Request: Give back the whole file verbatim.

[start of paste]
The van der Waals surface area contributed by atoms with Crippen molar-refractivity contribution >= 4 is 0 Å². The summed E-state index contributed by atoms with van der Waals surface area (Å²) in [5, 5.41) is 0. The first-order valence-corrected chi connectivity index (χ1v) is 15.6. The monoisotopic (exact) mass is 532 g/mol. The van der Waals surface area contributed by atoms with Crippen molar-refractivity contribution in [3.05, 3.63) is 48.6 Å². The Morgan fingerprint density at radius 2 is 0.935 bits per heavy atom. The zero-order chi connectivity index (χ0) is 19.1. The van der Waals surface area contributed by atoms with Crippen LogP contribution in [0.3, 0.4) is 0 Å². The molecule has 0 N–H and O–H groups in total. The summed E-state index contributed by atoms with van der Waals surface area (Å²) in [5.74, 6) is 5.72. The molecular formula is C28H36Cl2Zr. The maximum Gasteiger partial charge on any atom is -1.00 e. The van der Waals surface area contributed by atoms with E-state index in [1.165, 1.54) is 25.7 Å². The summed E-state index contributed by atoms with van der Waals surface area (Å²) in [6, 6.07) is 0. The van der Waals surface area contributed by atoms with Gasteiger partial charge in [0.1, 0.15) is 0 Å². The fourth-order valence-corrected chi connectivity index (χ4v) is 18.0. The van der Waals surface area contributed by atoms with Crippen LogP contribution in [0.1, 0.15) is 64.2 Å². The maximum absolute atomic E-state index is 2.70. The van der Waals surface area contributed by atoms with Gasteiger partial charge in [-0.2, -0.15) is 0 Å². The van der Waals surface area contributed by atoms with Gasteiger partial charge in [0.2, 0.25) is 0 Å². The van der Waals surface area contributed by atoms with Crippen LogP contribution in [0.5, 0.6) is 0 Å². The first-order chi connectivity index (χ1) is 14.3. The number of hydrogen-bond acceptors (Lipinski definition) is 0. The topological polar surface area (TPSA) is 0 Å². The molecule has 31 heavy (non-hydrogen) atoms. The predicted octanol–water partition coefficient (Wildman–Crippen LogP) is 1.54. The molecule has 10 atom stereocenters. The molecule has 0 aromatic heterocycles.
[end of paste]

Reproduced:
The van der Waals surface area contributed by atoms with Crippen molar-refractivity contribution >= 4 is 0 Å². The summed E-state index contributed by atoms with van der Waals surface area (Å²) in [5, 5.41) is 0. The first-order valence-corrected chi connectivity index (χ1v) is 15.6. The monoisotopic (exact) mass is 532 g/mol. The van der Waals surface area contributed by atoms with Crippen molar-refractivity contribution in [3.05, 3.63) is 48.6 Å². The Morgan fingerprint density at radius 2 is 0.935 bits per heavy atom. The zero-order chi connectivity index (χ0) is 19.1. The van der Waals surface area contributed by atoms with Crippen LogP contribution in [0.3, 0.4) is 0 Å². The molecule has 0 N–H and O–H groups in total. The summed E-state index contributed by atoms with van der Waals surface area (Å²) in [5.74, 6) is 5.72. The molecular formula is C28H36Cl2Zr. The maximum Gasteiger partial charge on any atom is -1.00 e. The van der Waals surface area contributed by atoms with E-state index in [1.165, 1.54) is 25.7 Å². The summed E-state index contributed by atoms with van der Waals surface area (Å²) in [6, 6.07) is 0. The van der Waals surface area contributed by atoms with Gasteiger partial charge in [0.1, 0.15) is 0 Å². The fourth-order valence-corrected chi connectivity index (χ4v) is 18.0. The van der Waals surface area contributed by atoms with Crippen LogP contribution in [0.1, 0.15) is 64.2 Å². The maximum absolute atomic E-state index is 2.70. The van der Waals surface area contributed by atoms with Gasteiger partial charge in [-0.2, -0.15) is 0 Å². The van der Waals surface area contributed by atoms with Gasteiger partial charge in [0.2, 0.25) is 0 Å². The van der Waals surface area contributed by atoms with Crippen LogP contribution in [0.5, 0.6) is 0 Å². The first-order chi connectivity index (χ1) is 14.3. The number of hydrogen-bond acceptors (Lipinski definition) is 0. The topological polar surface area (TPSA) is 0 Å². The molecule has 31 heavy (non-hydrogen) atoms. The predicted octanol–water partition coefficient (Wildman–Crippen LogP) is 1.54. The molecule has 10 atom stereocenters. The molecule has 0 aromatic heterocycles.